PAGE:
23 August 2017, Belfast Telegraph.
Cross-border divorce and child custody battles and business disputes could become messier and lengthier unless Britain can secure agreement to maintain judicial co-operation arrangements with the EU after Brexit.
In a paper published ahead of talks in Brussels next week, the UK Government says that it is “vital” for millions of families, businesses and consumers for Britain and the EU to agree “coherent common rules” for civil cases following withdrawal.
The UK is seeking a new arrangement which would “mirror closely” the EU system for deciding which country’s court should hear a civil, commercial or family dispute raising cross-border issues, whose laws should apply and how decisions should be enforced.
If Britain leaves without a deal, UK citizens could find themselves falling back on international rules set out in agreements such as the Hague Convention, which are slower and less effective than the EU system.
And rival sides in a dispute could end up launching court cases in the UK and another EU state without agreement on which ruling is definitive.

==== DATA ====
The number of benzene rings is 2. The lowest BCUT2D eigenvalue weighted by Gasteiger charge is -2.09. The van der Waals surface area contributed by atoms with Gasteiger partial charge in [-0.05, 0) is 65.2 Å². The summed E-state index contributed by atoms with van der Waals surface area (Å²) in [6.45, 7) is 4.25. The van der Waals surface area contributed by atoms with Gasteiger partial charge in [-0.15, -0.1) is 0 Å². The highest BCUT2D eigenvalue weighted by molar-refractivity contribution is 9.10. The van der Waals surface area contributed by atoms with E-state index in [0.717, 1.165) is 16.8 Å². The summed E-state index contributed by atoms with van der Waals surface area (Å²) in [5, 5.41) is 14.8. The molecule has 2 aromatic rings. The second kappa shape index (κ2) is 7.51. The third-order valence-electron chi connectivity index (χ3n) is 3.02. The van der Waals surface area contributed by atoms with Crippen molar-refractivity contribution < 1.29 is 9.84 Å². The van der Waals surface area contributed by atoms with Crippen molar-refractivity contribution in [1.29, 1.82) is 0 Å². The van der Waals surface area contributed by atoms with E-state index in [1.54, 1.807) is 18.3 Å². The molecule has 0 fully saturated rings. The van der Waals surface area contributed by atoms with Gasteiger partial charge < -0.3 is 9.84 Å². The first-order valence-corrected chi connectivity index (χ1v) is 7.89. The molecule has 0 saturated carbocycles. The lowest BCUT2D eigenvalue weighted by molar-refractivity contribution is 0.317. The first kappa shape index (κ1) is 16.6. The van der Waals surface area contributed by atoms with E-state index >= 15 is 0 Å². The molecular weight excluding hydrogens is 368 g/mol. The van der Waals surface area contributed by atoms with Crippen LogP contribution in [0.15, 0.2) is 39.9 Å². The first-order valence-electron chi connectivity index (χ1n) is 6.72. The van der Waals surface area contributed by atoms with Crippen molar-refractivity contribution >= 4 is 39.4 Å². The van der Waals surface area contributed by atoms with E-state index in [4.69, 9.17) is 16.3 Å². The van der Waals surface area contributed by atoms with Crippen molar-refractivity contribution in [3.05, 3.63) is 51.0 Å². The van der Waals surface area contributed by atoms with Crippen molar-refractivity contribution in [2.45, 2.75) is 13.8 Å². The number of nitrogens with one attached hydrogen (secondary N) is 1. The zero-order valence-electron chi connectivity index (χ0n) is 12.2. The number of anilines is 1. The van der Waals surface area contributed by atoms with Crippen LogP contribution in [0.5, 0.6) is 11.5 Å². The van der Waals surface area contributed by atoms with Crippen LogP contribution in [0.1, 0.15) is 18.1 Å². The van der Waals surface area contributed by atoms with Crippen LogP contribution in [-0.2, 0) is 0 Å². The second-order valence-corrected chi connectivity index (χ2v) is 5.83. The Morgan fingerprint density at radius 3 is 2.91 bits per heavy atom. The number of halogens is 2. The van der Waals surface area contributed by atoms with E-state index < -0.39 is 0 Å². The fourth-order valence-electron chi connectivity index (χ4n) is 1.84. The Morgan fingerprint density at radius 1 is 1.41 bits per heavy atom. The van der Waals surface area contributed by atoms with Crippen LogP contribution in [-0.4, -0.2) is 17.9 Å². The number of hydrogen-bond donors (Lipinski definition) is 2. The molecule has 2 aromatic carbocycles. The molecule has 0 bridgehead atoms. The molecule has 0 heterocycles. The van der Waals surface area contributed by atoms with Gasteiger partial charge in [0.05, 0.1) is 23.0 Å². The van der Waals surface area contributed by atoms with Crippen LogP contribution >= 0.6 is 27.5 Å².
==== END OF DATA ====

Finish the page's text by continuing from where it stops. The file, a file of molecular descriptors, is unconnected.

The problem could affect Britons involved in divorce, custody and child maintenance battles with EU-born spouses, companies suing continental suppliers or consumers seeking compensation for faulty European goods.
The European Commission has so far set out proposals only for dealing with cases already under way, and Brexit Secretary David Davis is now pressing for early discussion on arrangements for co-operation after the UK leaves the direct jurisdiction of the European Court of Justice.
Announcing plans to seek “new close and comprehensive arrangements” for civil judicial co-operation with the EU, reflecting “closely” the existing rules, the Government paper states: “We have a shared interest with the EU in ensuring these new arrangements are thorough and effective.”